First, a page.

- Though experts estimate up to 90% of students with disabilities graduate high school meeting standards necessary to be college-ready, federal data shows fewer than 35% of students with disabilities graduate from four-year institutions within 8 years, with outcomes at two-year institutions not being much better, according the Hechinger Report.
- Experts will contend however that students with disabilities have the capacity to do well, but require more attention in development of soft skills to help them get through, with K-12 groups like Noblesvilles Schools' Special Education Department working with the local district and business leaders to students' executive functioning, communication, critical thinking, and social skills.
- But even with attention on soft skills in high schools, institutions like the University of Ozarks are realizing that services like mentors and coordinators to help students with disabilities organize their workload are necessary to move the needle on graduation rates and prepare students for the workforce more equally — with 2011 federal study showing special education students earn on average $4 less an hour than other graduates.
Stony Brook University Chief Diversity Officer Lee Bitsoi recently said students with disabilities should be a huge focus for higher ed administrators, as they often fall through the cracks of conversations. But Beacon College President George Hagerty, whose institution exists primarily to ensure the success of these students, says that while these students have individual "islands of challenge" which are unique to their individual experiences, the types of supports these students need are the same types administrators should be employing to shore up the success of any students. Things like assistance with organizing workloads, immersing themselves in new environments and developing the types of soft skills — like easily communicating with others and thinking critically on the spot — are not only key to their feeling comfortable throughout the university experience, but also necessary to their ability to do well in the workforce and beyond. And these are the same types of skills which institutions should be working to impart for first-generation students and others who may not have someone readily available to walk them through the higher ed process.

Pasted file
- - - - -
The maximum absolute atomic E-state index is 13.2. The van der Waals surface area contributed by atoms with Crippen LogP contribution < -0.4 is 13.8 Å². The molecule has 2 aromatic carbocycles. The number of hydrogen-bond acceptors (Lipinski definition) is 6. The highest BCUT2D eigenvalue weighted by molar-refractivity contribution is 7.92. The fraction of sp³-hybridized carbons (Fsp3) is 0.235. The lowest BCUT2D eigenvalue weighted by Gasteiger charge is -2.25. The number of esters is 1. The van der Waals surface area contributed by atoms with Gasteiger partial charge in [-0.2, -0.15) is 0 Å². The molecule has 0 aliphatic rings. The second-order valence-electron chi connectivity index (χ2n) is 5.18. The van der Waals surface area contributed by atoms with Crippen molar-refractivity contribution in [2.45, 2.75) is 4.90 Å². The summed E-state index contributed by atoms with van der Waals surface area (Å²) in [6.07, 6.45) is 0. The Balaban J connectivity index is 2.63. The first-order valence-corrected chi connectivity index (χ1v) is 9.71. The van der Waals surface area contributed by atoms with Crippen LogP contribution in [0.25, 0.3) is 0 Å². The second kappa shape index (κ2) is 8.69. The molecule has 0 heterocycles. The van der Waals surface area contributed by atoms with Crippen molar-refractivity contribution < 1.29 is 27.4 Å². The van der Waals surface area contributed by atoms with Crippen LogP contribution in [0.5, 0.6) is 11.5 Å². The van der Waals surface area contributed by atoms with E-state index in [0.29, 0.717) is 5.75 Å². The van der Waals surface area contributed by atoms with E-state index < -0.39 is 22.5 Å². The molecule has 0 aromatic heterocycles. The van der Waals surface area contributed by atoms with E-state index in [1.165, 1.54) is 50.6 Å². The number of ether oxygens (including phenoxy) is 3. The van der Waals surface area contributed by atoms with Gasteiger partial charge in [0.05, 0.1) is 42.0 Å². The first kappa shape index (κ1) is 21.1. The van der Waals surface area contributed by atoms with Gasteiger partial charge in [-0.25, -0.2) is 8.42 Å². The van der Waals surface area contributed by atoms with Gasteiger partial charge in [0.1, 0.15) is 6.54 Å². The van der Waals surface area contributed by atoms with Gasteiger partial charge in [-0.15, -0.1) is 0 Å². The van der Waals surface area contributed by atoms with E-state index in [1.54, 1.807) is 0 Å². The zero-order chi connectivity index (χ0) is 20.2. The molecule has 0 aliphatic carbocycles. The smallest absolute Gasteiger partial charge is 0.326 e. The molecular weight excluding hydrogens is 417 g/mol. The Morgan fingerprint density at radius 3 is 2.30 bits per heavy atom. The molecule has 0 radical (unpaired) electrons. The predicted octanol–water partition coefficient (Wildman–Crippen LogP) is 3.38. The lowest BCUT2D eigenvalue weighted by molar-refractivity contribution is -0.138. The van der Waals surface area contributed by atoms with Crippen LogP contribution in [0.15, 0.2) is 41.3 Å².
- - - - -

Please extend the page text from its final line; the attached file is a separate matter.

To target these students, institutions can do a better job of providing services and making them publicly available to the students who need them, in a way that doesn't seem ostracizing or negative. These would include mentorship opportunities and counselors that are able to work with students on their skill development; schools can also invest in faculty development opportunities to work with teachers on their abilities to tailor their instruction and content to meet the learning needs of these students.
Additionally, universities truly seeking to move ahead in increasing graduation rates for students with disabilities can look toward creating K-12 partnerships, offering training programs for high school teachers to better prepare students to enter college. And institutions can help high schools build out their pre-existing programs to create a pipeline of students that have received instruction and make sure that these particular students continue to receive attention throughout their postsecondary education.